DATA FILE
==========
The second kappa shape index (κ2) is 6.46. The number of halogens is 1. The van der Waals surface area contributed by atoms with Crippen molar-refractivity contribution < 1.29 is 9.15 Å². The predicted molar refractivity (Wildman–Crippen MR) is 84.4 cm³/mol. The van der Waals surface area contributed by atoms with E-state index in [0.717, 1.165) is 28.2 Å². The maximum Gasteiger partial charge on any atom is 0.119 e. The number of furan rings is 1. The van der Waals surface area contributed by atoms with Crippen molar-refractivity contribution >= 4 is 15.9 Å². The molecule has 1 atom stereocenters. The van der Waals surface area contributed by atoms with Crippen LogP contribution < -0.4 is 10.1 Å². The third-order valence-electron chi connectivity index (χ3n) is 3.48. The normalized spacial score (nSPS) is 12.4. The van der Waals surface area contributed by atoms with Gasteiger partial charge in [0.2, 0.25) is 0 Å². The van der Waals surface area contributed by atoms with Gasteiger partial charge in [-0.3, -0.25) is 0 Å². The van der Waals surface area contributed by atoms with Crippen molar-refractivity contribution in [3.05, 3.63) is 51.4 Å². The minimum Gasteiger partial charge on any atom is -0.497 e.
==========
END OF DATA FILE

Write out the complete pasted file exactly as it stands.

The second kappa shape index (κ2) is 6.46. The number of halogens is 1. The van der Waals surface area contributed by atoms with Crippen molar-refractivity contribution < 1.29 is 9.15 Å². The predicted molar refractivity (Wildman–Crippen MR) is 84.4 cm³/mol. The van der Waals surface area contributed by atoms with E-state index in [0.717, 1.165) is 28.2 Å². The maximum Gasteiger partial charge on any atom is 0.119 e. The number of furan rings is 1. The van der Waals surface area contributed by atoms with Crippen molar-refractivity contribution >= 4 is 15.9 Å². The molecule has 1 atom stereocenters. The van der Waals surface area contributed by atoms with Crippen LogP contribution < -0.4 is 10.1 Å². The third-order valence-electron chi connectivity index (χ3n) is 3.48. The normalized spacial score (nSPS) is 12.4. The van der Waals surface area contributed by atoms with Gasteiger partial charge in [0.2, 0.25) is 0 Å². The van der Waals surface area contributed by atoms with Gasteiger partial charge in [-0.3, -0.25) is 0 Å². The van der Waals surface area contributed by atoms with Crippen molar-refractivity contribution in [3.05, 3.63) is 51.4 Å². The minimum Gasteiger partial charge on any atom is -0.497 e.